February’s President’s Report – Welcome to 2015

Presidents Report Matthew Keogh

Happy New Year and welcome to the first edition of Brief for 2015, and my first report to you as President.

In a sense I started my duties as President in late 2014, with the honour of appearing on behalf of the profession and the Law Society at the special sitting of the Supreme Court in celebration of the great life and contribution to the law of the late former Chief Justice, David Malcolm AC QC CitWA. As I said then, “While David Malcolm’s passing is a sad time, today should be seen as a celebration of a life well lived in service of his clients, the profession, the law, and the state.”

Personally, I was never afforded the opportunity of appearing before Chief Justice Malcolm, having been admitted just two months after his retirement from the bench. Similarly, as the youngest President of the Society in its nearly 88 year history, I am not in the same cohort as other leaders of our profession, such as those in the judiciary, members of regulators or leading government. I think this is a good thing as it affords me a unique perspective on the issues we as a profession and community have to encounter and deal with, in particular, a longer term horizon. This also demonstrates the leadership of the Society in tackling the challenge of generational change, which can be a struggle for many organisations.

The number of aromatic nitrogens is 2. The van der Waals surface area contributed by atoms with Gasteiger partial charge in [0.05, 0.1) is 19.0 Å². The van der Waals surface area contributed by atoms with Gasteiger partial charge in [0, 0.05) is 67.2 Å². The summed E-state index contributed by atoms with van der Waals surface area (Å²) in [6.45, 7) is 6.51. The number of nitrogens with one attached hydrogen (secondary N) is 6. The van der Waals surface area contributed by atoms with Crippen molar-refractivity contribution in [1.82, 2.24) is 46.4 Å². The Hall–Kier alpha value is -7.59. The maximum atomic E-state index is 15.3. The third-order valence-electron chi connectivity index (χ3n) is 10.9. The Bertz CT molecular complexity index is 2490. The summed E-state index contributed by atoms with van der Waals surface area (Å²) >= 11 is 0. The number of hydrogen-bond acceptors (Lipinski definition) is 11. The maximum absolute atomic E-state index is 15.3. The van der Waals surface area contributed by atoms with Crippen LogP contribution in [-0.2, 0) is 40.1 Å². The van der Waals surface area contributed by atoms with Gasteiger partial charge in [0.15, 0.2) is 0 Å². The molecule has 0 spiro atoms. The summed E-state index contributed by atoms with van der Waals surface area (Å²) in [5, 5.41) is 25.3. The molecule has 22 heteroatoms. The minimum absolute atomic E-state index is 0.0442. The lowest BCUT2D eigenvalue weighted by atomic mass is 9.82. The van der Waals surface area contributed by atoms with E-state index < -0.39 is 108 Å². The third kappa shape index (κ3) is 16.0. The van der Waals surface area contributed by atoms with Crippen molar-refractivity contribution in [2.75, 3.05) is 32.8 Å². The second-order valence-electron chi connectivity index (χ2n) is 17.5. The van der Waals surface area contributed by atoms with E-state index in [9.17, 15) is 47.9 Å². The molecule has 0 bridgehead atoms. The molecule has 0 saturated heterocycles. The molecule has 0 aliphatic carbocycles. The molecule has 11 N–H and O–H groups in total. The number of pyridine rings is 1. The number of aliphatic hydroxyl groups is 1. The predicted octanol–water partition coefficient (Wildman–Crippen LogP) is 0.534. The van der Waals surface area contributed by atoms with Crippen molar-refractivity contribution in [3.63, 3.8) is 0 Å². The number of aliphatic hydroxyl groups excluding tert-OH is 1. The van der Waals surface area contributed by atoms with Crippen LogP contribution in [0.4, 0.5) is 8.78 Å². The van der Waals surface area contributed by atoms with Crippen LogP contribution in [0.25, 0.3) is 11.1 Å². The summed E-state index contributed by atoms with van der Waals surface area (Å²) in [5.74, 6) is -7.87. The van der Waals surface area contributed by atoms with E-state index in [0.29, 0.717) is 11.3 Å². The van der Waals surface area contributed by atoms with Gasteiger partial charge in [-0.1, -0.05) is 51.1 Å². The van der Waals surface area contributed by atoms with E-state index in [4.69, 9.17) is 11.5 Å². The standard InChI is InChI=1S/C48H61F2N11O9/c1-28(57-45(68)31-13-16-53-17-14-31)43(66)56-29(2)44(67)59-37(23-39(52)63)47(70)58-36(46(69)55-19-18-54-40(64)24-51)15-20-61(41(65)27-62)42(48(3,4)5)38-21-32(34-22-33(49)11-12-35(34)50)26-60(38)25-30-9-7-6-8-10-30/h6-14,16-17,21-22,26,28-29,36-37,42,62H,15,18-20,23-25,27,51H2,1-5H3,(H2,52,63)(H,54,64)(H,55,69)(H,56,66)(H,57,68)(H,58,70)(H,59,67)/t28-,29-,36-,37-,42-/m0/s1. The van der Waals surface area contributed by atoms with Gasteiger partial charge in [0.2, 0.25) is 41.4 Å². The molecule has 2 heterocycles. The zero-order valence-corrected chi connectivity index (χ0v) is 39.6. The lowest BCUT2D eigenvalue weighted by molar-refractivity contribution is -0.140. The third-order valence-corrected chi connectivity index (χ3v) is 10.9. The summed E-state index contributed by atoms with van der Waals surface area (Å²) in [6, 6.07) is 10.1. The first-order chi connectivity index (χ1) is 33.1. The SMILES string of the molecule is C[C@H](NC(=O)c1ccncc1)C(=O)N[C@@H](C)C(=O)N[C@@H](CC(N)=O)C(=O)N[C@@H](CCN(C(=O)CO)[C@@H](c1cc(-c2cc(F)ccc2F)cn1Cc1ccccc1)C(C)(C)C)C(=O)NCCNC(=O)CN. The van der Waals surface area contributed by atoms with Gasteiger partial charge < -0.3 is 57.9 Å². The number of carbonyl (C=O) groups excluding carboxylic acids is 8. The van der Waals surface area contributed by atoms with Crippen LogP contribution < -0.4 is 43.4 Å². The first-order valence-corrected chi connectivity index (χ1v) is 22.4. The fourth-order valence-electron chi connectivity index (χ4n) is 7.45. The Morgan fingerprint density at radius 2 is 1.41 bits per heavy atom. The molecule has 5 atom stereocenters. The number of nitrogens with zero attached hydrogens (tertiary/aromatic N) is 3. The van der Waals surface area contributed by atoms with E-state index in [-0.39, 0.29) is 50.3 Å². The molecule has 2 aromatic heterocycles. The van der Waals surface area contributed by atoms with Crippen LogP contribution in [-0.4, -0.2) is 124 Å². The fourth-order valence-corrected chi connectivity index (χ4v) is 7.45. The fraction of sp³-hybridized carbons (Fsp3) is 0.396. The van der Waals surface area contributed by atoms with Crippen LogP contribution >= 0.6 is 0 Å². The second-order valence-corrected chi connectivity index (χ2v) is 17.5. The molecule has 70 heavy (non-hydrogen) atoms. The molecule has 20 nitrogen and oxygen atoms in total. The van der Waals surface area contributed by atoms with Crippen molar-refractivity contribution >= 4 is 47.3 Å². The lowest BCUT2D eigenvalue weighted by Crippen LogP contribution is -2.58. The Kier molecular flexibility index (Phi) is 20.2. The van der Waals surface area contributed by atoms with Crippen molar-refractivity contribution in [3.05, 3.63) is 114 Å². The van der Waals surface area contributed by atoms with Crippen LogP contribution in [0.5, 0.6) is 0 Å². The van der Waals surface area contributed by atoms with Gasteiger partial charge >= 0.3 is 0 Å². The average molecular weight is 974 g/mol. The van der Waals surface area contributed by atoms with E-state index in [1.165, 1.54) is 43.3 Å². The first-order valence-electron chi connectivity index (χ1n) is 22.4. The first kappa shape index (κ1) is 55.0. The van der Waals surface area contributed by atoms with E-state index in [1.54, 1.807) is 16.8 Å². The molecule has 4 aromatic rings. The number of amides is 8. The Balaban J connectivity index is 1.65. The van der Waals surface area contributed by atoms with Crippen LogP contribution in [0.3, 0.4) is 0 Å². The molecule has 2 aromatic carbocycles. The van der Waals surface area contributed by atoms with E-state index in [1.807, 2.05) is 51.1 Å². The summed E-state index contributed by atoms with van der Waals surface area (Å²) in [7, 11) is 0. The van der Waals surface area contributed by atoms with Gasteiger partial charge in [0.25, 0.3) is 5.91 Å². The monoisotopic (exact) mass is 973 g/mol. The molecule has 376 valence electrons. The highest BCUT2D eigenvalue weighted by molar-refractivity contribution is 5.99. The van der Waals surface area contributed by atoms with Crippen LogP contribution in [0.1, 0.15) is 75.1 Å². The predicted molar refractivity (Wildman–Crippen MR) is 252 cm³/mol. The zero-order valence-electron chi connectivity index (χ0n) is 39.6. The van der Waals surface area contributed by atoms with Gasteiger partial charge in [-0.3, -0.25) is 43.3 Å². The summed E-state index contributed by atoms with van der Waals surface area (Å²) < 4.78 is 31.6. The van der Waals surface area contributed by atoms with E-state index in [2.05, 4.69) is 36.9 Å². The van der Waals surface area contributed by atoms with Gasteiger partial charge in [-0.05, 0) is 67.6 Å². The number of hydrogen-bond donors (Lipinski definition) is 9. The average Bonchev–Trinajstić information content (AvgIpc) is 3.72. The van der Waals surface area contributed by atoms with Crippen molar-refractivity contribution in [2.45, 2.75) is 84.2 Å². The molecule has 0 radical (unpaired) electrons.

Read the full President’s Report

 

February’s President’s Report – Welcome to 2015

Happy New Year and welcome to the first edition of Brief for 2015, and my first report to you as President.

In a sense I started my duties as President in late 2014, with the honour of appearing on behalf of the profession and the Law Society at the special sitting of the Supreme Court in celebration of the great life and contribution to the law of the late former Chief Justice, David Malcolm AC QC CitWA. As I said then, “While David Malcolm’s passing is a sad time, today should be seen as a celebration of a life well lived in service of his clients, the profession, the law, and the state.”

Personally, I was never afforded the opportunity of appearing before Chief Justice Malcolm, having been admitted just two months after his retirement from the bench. Similarly, as the youngest President of the Society in its nearly 88 year history, I am not in the same cohort as other leaders of our profession, such as those in the judiciary, members of regulators or leading government. I think this is a good thing as it affords me a unique perspective on the issues we as a profession and community have to encounter and deal with, in particular, a longer term horizon. This also demonstrates the leadership of the Society in tackling the challenge of generational change, which can be a struggle for many organisations.

Read the full President’s Report